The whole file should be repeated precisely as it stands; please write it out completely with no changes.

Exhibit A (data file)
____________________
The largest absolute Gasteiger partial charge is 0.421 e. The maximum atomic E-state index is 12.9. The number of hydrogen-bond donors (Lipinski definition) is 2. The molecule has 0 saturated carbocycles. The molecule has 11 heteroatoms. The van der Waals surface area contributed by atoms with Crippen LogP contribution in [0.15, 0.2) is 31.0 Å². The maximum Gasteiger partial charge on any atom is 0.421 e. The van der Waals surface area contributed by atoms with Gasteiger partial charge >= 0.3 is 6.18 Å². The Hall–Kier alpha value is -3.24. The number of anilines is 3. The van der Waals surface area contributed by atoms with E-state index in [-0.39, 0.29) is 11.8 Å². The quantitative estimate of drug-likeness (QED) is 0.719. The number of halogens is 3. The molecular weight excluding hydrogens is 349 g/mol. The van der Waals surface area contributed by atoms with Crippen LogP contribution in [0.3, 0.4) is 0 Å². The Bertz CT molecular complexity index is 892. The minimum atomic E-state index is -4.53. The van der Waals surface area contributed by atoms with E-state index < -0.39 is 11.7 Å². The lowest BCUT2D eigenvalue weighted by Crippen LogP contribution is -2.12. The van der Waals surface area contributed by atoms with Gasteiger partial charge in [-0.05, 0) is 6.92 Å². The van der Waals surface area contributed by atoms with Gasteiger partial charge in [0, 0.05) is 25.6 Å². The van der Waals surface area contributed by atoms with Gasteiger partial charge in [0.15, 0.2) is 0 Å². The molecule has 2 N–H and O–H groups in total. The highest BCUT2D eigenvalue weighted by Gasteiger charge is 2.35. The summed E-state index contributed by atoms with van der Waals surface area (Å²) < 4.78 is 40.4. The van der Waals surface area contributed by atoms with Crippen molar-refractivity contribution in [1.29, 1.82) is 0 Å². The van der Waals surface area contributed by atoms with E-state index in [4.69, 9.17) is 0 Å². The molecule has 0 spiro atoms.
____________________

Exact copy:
The largest absolute Gasteiger partial charge is 0.421 e. The maximum atomic E-state index is 12.9. The number of hydrogen-bond donors (Lipinski definition) is 2. The molecule has 0 saturated carbocycles. The molecule has 11 heteroatoms. The van der Waals surface area contributed by atoms with Crippen LogP contribution in [0.15, 0.2) is 31.0 Å². The maximum Gasteiger partial charge on any atom is 0.421 e. The van der Waals surface area contributed by atoms with Gasteiger partial charge >= 0.3 is 6.18 Å². The Hall–Kier alpha value is -3.24. The number of anilines is 3. The van der Waals surface area contributed by atoms with E-state index in [-0.39, 0.29) is 11.8 Å². The quantitative estimate of drug-likeness (QED) is 0.719. The number of halogens is 3. The molecular weight excluding hydrogens is 349 g/mol. The van der Waals surface area contributed by atoms with Crippen LogP contribution in [0.3, 0.4) is 0 Å². The Bertz CT molecular complexity index is 892. The minimum atomic E-state index is -4.53. The van der Waals surface area contributed by atoms with E-state index < -0.39 is 11.7 Å². The lowest BCUT2D eigenvalue weighted by Crippen LogP contribution is -2.12. The van der Waals surface area contributed by atoms with Gasteiger partial charge in [-0.05, 0) is 6.92 Å². The van der Waals surface area contributed by atoms with Gasteiger partial charge in [0, 0.05) is 25.6 Å². The van der Waals surface area contributed by atoms with Gasteiger partial charge in [0.15, 0.2) is 0 Å². The molecule has 2 N–H and O–H groups in total. The highest BCUT2D eigenvalue weighted by Gasteiger charge is 2.35. The summed E-state index contributed by atoms with van der Waals surface area (Å²) < 4.78 is 40.4. The van der Waals surface area contributed by atoms with Crippen molar-refractivity contribution in [1.29, 1.82) is 0 Å². The van der Waals surface area contributed by atoms with E-state index in [4.69, 9.17) is 0 Å². The molecule has 0 spiro atoms.